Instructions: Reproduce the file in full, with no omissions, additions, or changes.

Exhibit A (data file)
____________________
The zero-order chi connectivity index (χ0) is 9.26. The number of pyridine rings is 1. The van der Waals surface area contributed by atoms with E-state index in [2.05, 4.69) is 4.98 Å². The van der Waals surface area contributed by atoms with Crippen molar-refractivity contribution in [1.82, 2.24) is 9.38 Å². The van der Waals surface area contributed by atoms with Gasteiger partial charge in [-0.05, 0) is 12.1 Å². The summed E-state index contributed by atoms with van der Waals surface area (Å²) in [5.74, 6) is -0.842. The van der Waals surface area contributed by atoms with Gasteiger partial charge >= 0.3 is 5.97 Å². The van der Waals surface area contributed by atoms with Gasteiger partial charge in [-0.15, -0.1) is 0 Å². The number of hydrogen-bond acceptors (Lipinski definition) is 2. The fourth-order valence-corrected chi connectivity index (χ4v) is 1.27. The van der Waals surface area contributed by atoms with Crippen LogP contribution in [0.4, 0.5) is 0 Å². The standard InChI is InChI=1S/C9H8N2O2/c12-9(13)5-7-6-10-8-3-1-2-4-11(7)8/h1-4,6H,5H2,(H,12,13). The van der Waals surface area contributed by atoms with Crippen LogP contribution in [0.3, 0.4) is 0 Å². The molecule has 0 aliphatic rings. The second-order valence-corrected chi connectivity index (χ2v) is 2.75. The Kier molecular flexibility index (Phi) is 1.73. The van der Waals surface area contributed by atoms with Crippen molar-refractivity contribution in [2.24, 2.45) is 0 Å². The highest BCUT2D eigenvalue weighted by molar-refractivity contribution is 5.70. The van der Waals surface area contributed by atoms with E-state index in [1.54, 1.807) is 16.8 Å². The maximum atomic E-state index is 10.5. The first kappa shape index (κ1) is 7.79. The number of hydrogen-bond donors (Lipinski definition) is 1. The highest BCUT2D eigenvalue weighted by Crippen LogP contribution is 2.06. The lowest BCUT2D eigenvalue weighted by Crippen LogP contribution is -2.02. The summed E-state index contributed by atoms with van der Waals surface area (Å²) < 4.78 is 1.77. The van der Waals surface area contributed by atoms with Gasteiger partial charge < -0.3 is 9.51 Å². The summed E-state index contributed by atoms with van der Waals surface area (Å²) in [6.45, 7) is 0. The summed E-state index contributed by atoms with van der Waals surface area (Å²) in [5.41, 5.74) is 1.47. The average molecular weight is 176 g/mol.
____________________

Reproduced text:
The zero-order chi connectivity index (χ0) is 9.26. The number of pyridine rings is 1. The van der Waals surface area contributed by atoms with E-state index in [2.05, 4.69) is 4.98 Å². The van der Waals surface area contributed by atoms with Crippen molar-refractivity contribution in [1.82, 2.24) is 9.38 Å². The van der Waals surface area contributed by atoms with Gasteiger partial charge in [-0.05, 0) is 12.1 Å². The summed E-state index contributed by atoms with van der Waals surface area (Å²) in [5.74, 6) is -0.842. The van der Waals surface area contributed by atoms with Gasteiger partial charge >= 0.3 is 5.97 Å². The van der Waals surface area contributed by atoms with Gasteiger partial charge in [-0.15, -0.1) is 0 Å². The number of hydrogen-bond acceptors (Lipinski definition) is 2. The fourth-order valence-corrected chi connectivity index (χ4v) is 1.27. The van der Waals surface area contributed by atoms with Crippen LogP contribution in [0.4, 0.5) is 0 Å². The standard InChI is InChI=1S/C9H8N2O2/c12-9(13)5-7-6-10-8-3-1-2-4-11(7)8/h1-4,6H,5H2,(H,12,13). The van der Waals surface area contributed by atoms with Crippen LogP contribution in [0.3, 0.4) is 0 Å². The molecule has 0 aliphatic rings. The second-order valence-corrected chi connectivity index (χ2v) is 2.75. The Kier molecular flexibility index (Phi) is 1.73. The van der Waals surface area contributed by atoms with Crippen molar-refractivity contribution in [2.24, 2.45) is 0 Å². The highest BCUT2D eigenvalue weighted by molar-refractivity contribution is 5.70. The van der Waals surface area contributed by atoms with E-state index in [1.54, 1.807) is 16.8 Å². The maximum atomic E-state index is 10.5. The first kappa shape index (κ1) is 7.79. The number of hydrogen-bond donors (Lipinski definition) is 1. The highest BCUT2D eigenvalue weighted by Crippen LogP contribution is 2.06. The lowest BCUT2D eigenvalue weighted by Crippen LogP contribution is -2.02. The summed E-state index contributed by atoms with van der Waals surface area (Å²) < 4.78 is 1.77. The van der Waals surface area contributed by atoms with Gasteiger partial charge < -0.3 is 9.51 Å². The summed E-state index contributed by atoms with van der Waals surface area (Å²) in [6.45, 7) is 0. The summed E-state index contributed by atoms with van der Waals surface area (Å²) in [5.41, 5.74) is 1.47. The average molecular weight is 176 g/mol.